Awareness and training of staff on security issues

Cyber ​​security awareness and staff training: What is it and how does it work best?

There is an old saying in cybersecurity that says man is the weakest link in the security chain. This is increasingly the case as threat agents compete with each other over how to exploit gullible or careless employees.

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"But you can turn this weak link into a first line of defense," says Phil Muncaster of the ESET team.

The key is to implement an effective cybersecurity awareness and education program.

According to a relevant research, 82% of the data breaches studied in 2021 involve the "human element". Given the landscape of modern cyber threats, it is expected that employees will be the number one target for attacks. "But give them the knowledge they need to spot the warning signs of an attack and understand when and how they can compromise sensitive data, and there is a huge chance that the risk will be reduced," he said.

What is cybersecurity awareness training?

The word "awareness" may not accurately describe exactly what IT security professionals want to achieve with training programs. In fact, their goal is to change attitudes through education about where the key cyber threats lie and what simple best practices can mitigate the risk.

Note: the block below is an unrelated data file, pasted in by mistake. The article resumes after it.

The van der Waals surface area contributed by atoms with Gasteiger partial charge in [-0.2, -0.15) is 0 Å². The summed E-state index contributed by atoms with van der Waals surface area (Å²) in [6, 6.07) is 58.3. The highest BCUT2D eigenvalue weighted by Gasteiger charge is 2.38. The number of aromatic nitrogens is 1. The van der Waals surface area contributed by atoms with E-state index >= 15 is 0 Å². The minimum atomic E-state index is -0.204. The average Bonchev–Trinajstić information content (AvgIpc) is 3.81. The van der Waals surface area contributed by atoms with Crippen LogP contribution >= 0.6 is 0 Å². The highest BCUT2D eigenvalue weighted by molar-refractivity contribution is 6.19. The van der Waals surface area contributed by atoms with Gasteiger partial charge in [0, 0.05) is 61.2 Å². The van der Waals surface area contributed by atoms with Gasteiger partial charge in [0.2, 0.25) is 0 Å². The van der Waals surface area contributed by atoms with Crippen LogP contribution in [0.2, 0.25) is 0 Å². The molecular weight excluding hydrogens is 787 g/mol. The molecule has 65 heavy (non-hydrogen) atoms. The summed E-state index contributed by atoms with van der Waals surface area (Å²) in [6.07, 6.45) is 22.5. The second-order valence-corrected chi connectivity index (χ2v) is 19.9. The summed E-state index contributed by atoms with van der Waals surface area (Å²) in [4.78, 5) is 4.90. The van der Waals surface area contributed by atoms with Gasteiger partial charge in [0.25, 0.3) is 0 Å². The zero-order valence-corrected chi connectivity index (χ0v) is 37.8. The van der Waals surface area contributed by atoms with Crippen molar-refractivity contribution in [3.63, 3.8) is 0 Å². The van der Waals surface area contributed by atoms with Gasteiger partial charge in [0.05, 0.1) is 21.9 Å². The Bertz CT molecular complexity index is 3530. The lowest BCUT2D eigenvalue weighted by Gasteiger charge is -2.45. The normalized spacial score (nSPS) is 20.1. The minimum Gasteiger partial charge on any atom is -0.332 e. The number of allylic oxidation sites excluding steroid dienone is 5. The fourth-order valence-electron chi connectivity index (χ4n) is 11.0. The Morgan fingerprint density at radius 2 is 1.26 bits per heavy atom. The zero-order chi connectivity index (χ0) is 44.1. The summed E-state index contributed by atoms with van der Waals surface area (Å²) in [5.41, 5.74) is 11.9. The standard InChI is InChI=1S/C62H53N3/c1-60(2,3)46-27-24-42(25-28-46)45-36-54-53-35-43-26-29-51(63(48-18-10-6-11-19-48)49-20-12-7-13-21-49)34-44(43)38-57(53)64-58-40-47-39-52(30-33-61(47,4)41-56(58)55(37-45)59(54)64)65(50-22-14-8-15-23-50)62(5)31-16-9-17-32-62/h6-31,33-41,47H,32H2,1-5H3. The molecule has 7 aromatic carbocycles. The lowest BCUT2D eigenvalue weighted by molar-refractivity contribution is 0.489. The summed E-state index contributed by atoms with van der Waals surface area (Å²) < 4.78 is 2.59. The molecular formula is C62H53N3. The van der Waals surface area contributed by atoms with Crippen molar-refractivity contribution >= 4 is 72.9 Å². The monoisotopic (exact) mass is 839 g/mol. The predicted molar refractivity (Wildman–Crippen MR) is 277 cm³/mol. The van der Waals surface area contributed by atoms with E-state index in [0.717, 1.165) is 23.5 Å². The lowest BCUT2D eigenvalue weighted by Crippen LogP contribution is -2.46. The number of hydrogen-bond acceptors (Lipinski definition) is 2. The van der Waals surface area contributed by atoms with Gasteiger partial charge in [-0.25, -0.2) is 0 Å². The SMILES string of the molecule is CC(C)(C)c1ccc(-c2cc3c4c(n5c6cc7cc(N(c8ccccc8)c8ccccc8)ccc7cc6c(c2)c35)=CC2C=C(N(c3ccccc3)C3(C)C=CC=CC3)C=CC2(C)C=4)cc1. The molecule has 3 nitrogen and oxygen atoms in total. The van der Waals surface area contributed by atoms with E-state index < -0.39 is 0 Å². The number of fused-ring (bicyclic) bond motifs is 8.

The goal of this process is to empower employees to make the right decisions about cybersecurity risks. Therefore, it can be considered as a fundamental pillar for organizations that want to create a security-by-design corporate culture.

Why is safety awareness training necessary?

Like any training program, the goal is to enhance the individual's skills to become better at their job. In this case, improving safety will not only help the individual to cope with various roles, but will also reduce the risk of a potentially harmful breach of safety.

The truth is that corporate users are at the heart of every organization. If they fall victim to a violation, then the body can also fall victim to a violation. Similarly, access to sensitive data and IT systems increases the risk of accidents that could also adversely affect the company.

There are several trends that highlight the urgent need for security training programs:

Passwords: Static credentials have been around since the advent of computer systems. And despite the calls of security experts all these years, they remain the most popular method of user authentication. The reason is simple: people know instinctively how to use passwords. The challenge is that they are also a huge target for hackers. If they manage to trick an employee into handing over their passwords or if they can guess those passwords, then often there is nothing else that stands in the way of full access to the company's network.

It is estimated that more than half of all employees in the United States write their passwords on paper. Bad password practices open the door to hackers. And as the number of credentials that employees need to remember increases, so does the likelihood of misuse.

Social engineering: We humans are social creatures. This makes us vulnerable to persuasion. We want to believe in the stories they tell us and in the person who tells them. This is why social engineering works so well: the use of persuasive techniques, such as time pressure and malice, to deceive the victim and force him to carry out his orders. The social machine method is applicable, for example, to a phishing message, a text message (smishing) or a phone call (vishing), but it is also used in business e-mail breach (BEC) attacks and other scams.